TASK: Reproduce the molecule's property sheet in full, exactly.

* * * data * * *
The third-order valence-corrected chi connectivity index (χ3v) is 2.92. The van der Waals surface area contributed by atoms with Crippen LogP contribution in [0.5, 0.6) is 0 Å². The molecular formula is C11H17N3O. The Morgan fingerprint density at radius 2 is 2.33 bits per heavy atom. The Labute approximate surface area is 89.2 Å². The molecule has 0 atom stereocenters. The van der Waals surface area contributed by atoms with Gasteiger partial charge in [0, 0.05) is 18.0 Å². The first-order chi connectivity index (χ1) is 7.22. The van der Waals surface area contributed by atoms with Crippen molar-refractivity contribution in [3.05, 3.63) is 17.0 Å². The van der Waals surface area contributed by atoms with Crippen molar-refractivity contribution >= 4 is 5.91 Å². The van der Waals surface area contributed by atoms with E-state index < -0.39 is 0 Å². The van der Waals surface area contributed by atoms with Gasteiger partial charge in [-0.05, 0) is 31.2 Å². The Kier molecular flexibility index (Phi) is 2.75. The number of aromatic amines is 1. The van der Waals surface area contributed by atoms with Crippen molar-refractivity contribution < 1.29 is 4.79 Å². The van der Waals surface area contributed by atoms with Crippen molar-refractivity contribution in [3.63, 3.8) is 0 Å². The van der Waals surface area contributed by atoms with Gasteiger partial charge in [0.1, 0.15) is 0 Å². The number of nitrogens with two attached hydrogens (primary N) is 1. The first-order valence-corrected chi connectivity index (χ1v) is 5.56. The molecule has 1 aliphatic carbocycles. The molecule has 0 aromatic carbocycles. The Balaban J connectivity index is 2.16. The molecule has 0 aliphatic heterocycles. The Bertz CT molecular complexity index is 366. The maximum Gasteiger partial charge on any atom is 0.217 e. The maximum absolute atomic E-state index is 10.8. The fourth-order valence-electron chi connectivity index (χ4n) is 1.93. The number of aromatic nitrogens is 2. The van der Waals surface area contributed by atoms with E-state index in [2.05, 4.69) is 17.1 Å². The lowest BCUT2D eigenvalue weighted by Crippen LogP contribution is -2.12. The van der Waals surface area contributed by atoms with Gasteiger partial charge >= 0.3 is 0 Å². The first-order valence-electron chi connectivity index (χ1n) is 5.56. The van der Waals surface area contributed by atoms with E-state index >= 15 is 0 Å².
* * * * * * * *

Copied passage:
The third-order valence-corrected chi connectivity index (χ3v) is 2.92. The van der Waals surface area contributed by atoms with Crippen LogP contribution in [0.5, 0.6) is 0 Å². The molecular formula is C11H17N3O. The Morgan fingerprint density at radius 2 is 2.33 bits per heavy atom. The Labute approximate surface area is 89.2 Å². The molecule has 0 atom stereocenters. The van der Waals surface area contributed by atoms with Gasteiger partial charge in [0, 0.05) is 18.0 Å². The first-order chi connectivity index (χ1) is 7.22. The van der Waals surface area contributed by atoms with Crippen molar-refractivity contribution in [3.05, 3.63) is 17.0 Å². The van der Waals surface area contributed by atoms with Crippen molar-refractivity contribution >= 4 is 5.91 Å². The van der Waals surface area contributed by atoms with E-state index < -0.39 is 0 Å². The van der Waals surface area contributed by atoms with Gasteiger partial charge in [-0.05, 0) is 31.2 Å². The Kier molecular flexibility index (Phi) is 2.75. The number of aromatic amines is 1. The van der Waals surface area contributed by atoms with Crippen molar-refractivity contribution < 1.29 is 4.79 Å². The van der Waals surface area contributed by atoms with Crippen molar-refractivity contribution in [3.63, 3.8) is 0 Å². The van der Waals surface area contributed by atoms with Gasteiger partial charge in [0.1, 0.15) is 0 Å². The number of nitrogens with two attached hydrogens (primary N) is 1. The first-order valence-corrected chi connectivity index (χ1v) is 5.56. The molecule has 1 aliphatic carbocycles. The molecule has 0 aromatic carbocycles. The Balaban J connectivity index is 2.16. The molecule has 0 aliphatic heterocycles. The Bertz CT molecular complexity index is 366. The maximum Gasteiger partial charge on any atom is 0.217 e. The maximum absolute atomic E-state index is 10.8. The fourth-order valence-electron chi connectivity index (χ4n) is 1.93. The number of aromatic nitrogens is 2. The van der Waals surface area contributed by atoms with E-state index in [2.05, 4.69) is 17.1 Å². The lowest BCUT2D eigenvalue weighted by Crippen LogP contribution is -2.12. The van der Waals surface area contributed by atoms with Gasteiger partial charge >= 0.3 is 0 Å². The first-order valence-electron chi connectivity index (χ1n) is 5.56. The van der Waals surface area contributed by atoms with E-state index >= 15 is 0 Å².